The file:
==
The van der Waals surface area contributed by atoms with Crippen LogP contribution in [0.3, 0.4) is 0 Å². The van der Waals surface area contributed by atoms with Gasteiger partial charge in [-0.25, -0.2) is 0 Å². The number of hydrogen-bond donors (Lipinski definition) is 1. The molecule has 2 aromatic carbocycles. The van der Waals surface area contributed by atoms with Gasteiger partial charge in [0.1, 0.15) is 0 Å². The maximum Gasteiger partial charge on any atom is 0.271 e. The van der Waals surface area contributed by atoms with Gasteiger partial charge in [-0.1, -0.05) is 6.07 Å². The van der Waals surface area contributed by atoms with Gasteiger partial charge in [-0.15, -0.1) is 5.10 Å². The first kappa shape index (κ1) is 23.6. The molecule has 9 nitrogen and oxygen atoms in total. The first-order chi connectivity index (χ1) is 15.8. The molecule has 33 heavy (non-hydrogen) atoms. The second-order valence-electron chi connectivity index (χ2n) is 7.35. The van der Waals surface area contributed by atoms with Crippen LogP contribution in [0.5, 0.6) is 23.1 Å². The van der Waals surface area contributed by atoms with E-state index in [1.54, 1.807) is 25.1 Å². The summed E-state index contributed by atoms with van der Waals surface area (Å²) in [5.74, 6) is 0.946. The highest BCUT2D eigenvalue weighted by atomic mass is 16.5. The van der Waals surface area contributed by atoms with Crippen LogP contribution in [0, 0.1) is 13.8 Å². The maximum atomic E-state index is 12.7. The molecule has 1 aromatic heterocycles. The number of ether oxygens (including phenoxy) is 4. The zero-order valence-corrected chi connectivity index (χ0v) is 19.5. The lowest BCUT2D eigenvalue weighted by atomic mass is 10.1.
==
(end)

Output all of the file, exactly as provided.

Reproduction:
The van der Waals surface area contributed by atoms with Crippen LogP contribution in [0.3, 0.4) is 0 Å². The van der Waals surface area contributed by atoms with Gasteiger partial charge in [-0.25, -0.2) is 0 Å². The number of hydrogen-bond donors (Lipinski definition) is 1. The molecule has 2 aromatic carbocycles. The van der Waals surface area contributed by atoms with Gasteiger partial charge in [0.1, 0.15) is 0 Å². The maximum Gasteiger partial charge on any atom is 0.271 e. The van der Waals surface area contributed by atoms with Gasteiger partial charge in [-0.1, -0.05) is 6.07 Å². The van der Waals surface area contributed by atoms with Gasteiger partial charge in [-0.15, -0.1) is 5.10 Å². The first kappa shape index (κ1) is 23.6. The molecule has 9 nitrogen and oxygen atoms in total. The first-order chi connectivity index (χ1) is 15.8. The molecule has 33 heavy (non-hydrogen) atoms. The second-order valence-electron chi connectivity index (χ2n) is 7.35. The van der Waals surface area contributed by atoms with Crippen LogP contribution in [0.5, 0.6) is 23.1 Å². The van der Waals surface area contributed by atoms with E-state index in [1.54, 1.807) is 25.1 Å². The summed E-state index contributed by atoms with van der Waals surface area (Å²) in [5.74, 6) is 0.946. The highest BCUT2D eigenvalue weighted by atomic mass is 16.5. The van der Waals surface area contributed by atoms with Crippen LogP contribution in [0, 0.1) is 13.8 Å². The maximum atomic E-state index is 12.7. The molecule has 1 aromatic heterocycles. The number of ether oxygens (including phenoxy) is 4. The zero-order valence-corrected chi connectivity index (χ0v) is 19.5. The lowest BCUT2D eigenvalue weighted by atomic mass is 10.1.